The heir to the British throne, Prince William, also happens to be a helicopter pilot in the Royal Air Force -- which means that from time to time he must take part in actual military missions, even when they have a whiff of colonialism. Starting this evening, Prince William begins his six-week deployment to the Falklands Island, where he'll be one of four Royal Air Force pilots stationed at the UK's base there.
It's a bit surprising that the Britain's Air Force is sending its eventual king to an actual conflict area; The UK and Argentina (which calls the islands of its coast the Malvinas) each claim sovereignty there, having fought an undeclared war for control in 1982. The Telegraph reports that tensions over the islands have been ratcheted up recently.
So while it's safe to presume given the headline-grabbing announcement of his deployment that the prince will be out of harm's way (Prince Harry's deployment to Iraq in 2007, if you recall, was canceled as too dangerous.), Argentina isn't happy about the colonial implications of foreign royalty occupying their territory. "The Argentinian people regret that the royal heir is coming to the soil of the homeland with the uniform of the conqueror and not with the wisdom of a statesman who works in the service of peace and dialogue between nations," the Argentinian government said in a statement according to CNN.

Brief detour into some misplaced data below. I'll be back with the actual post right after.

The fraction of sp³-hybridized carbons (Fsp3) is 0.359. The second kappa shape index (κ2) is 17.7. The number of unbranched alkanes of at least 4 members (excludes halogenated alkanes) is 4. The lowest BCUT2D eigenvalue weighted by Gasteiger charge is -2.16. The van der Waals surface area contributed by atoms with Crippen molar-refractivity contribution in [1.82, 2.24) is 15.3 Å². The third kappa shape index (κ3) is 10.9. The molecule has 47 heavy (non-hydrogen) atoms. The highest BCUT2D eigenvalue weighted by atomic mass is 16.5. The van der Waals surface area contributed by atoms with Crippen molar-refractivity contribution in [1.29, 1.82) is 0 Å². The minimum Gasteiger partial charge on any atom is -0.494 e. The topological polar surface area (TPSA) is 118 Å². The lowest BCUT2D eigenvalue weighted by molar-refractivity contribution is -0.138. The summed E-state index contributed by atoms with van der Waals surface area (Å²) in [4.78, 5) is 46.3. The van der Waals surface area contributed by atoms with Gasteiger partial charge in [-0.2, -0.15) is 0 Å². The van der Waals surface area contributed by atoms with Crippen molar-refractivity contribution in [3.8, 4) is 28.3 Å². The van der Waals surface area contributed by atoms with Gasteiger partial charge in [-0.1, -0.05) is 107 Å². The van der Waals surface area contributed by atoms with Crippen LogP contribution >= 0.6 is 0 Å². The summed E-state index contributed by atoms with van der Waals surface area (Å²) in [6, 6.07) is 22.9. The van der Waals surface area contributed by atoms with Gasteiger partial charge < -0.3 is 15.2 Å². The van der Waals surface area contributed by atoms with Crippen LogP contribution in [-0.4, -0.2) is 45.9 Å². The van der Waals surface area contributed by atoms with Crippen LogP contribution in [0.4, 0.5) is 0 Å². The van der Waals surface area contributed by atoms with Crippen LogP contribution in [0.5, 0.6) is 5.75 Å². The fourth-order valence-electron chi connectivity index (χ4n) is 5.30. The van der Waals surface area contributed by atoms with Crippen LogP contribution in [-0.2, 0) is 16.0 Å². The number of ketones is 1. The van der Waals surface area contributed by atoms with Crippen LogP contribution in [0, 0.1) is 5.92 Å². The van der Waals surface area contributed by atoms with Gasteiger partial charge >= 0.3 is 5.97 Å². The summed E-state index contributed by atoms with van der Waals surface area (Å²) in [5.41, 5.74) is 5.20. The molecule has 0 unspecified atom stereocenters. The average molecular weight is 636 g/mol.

This article is from the archive of our partner The Wire.
We want to hear what you think about this article. Submit a letter to the editor or write to email@example.com.